A national survey taken last month discovered that most Canadians just don’t trust their politicians….and don’t trust them… a lot!
At least one ethicist is calling it an “ethical crisis” in Canadian politics.
Chris MacDonald is an associate professor at the Ted Rogers School of Management, Director of the Ted Rogers Leadership Centre, and founding director of the Jim Pattison Ethical Leadership Programme, all at Ryerson University in Toronto, Ontario.Listen
In fact the survey shows that politicians are among the most mistrusted professionals in Canada
Professor MacDonald says “These results suggest Canadians are facing a crisis of confidence in the integrity of their politicians at all levels of government. This is bad for democracy in Canada,”
This perceived lack of ethics by citizens affects the public’s intention to vote, especially among younger Canadians.
The survey shows for example that almost a third of Canadians believe politicians accepting bribes is a common practice, while nearly 40 per cent think they frequently use public money for personal gain.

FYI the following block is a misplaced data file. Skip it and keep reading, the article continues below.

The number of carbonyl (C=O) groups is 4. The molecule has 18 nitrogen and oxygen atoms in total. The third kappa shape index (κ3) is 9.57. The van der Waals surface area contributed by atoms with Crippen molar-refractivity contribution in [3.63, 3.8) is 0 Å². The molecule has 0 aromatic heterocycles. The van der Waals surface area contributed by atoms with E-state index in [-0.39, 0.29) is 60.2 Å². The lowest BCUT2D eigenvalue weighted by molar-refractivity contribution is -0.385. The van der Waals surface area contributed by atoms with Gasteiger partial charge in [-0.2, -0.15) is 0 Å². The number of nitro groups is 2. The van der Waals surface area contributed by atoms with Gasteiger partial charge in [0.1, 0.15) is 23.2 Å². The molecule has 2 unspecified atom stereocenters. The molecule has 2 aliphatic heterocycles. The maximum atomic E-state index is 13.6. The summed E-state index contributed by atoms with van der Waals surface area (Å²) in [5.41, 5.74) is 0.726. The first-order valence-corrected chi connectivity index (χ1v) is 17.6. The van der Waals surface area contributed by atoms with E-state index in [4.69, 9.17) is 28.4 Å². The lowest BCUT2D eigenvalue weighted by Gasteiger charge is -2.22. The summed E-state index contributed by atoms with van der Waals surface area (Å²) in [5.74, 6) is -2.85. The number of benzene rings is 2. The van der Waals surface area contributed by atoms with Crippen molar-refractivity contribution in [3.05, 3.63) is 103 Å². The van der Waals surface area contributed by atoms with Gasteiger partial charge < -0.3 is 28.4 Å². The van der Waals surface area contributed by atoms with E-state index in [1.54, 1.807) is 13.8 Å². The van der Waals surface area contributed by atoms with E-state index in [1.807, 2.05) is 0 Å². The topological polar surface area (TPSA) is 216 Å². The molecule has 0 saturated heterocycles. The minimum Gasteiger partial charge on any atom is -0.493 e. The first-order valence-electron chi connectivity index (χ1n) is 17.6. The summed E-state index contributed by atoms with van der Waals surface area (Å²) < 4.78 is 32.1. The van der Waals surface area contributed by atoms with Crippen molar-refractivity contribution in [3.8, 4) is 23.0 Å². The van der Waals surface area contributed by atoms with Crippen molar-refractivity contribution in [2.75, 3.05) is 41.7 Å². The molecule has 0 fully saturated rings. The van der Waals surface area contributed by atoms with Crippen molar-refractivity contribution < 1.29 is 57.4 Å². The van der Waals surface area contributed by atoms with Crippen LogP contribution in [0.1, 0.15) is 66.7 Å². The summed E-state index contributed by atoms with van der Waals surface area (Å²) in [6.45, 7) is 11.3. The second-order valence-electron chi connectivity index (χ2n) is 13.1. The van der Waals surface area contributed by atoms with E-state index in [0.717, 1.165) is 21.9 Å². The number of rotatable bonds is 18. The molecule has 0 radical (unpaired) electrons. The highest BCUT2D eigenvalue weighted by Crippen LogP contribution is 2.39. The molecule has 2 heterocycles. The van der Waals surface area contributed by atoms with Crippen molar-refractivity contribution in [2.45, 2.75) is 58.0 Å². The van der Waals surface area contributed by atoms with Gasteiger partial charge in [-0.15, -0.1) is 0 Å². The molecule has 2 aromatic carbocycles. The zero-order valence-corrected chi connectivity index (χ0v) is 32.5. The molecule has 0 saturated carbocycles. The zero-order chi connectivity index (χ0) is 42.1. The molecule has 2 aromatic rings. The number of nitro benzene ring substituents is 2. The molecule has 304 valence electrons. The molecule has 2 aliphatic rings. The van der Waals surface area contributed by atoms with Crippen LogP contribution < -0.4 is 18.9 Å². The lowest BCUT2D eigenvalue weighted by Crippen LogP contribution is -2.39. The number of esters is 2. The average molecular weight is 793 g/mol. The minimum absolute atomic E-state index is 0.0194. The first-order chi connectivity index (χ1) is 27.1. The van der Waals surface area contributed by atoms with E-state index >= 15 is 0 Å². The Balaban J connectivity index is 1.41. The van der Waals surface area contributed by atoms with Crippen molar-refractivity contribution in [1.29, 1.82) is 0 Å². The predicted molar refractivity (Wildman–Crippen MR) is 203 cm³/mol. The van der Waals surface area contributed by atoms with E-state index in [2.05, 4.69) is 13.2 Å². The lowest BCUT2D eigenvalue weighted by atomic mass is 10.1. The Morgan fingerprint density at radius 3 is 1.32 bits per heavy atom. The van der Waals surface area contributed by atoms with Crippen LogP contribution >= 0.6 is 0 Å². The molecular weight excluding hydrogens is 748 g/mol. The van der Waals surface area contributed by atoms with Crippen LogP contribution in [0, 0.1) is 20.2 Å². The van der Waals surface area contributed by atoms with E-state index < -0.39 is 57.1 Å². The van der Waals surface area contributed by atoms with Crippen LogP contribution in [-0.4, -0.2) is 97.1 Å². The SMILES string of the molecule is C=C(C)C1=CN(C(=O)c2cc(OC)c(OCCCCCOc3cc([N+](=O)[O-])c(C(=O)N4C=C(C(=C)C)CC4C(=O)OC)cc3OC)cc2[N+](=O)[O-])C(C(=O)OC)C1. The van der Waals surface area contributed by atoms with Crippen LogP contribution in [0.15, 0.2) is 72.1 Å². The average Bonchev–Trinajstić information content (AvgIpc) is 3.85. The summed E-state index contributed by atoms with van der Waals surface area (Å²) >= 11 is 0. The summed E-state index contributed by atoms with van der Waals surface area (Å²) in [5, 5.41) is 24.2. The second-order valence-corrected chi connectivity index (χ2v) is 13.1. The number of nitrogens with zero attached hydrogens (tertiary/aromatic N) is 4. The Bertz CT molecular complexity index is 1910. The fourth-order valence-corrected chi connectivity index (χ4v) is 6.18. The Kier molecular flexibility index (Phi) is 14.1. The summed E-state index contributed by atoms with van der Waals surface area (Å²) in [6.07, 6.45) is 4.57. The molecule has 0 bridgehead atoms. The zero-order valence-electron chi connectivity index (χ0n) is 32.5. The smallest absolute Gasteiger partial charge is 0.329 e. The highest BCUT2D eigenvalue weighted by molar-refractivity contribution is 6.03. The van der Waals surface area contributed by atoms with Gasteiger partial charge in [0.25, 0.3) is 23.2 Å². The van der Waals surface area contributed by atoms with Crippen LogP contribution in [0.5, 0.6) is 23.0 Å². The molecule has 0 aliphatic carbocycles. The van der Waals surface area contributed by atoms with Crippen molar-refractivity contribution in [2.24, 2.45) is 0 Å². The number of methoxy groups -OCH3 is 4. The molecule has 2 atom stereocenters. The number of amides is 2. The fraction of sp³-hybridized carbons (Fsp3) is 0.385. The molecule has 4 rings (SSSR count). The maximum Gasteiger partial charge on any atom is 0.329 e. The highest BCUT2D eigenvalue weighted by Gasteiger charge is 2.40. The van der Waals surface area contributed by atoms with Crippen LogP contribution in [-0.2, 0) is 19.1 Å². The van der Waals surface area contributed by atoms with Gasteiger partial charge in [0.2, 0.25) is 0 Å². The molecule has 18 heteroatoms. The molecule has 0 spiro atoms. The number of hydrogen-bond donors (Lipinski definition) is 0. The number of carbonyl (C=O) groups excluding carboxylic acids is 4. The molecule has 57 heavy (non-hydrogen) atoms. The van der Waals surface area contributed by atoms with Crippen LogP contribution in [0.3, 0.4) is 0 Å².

Many also said politicians are often use their position to do favours for business and friends and family and that policies which benefit business often trumps policies which would benefit the population.
Interestingly, Canadians have the least trust in federal politicians, a slightly less cynical view of provincial politicians, with municipal politicians getting the least cynical view.
While most Canadians think people enter politics for the right reasons, they also think the access to power and money ends up corrupting them.
David Herle, principal of the Gandalf Group, a leading public research group says the level of public cynicism with regard to politicians was shocking.
“The gap between politicians and others in public life, the extent to which our politics is believed to be inherently corrupting, and the frequency with which private interests are assumed to trump the public interest are all corrosive to democracy”, he said
The online survey, conducted in October this year, polled 1,000 adults across Canada. In addition, about 400 residents living in the Greater Toronto area were surveyed online. They were asked a series of questions on their perception of politicians’ ethical behavior.
Professor MacDonald says while he expected there was a strong negative opinion of the ethics of politicians he was also surprised at the level of cynicism.
He says now that they have this survey’s data, they will likely repeat the survey every two years to gauge trends in the public’s perception of politicians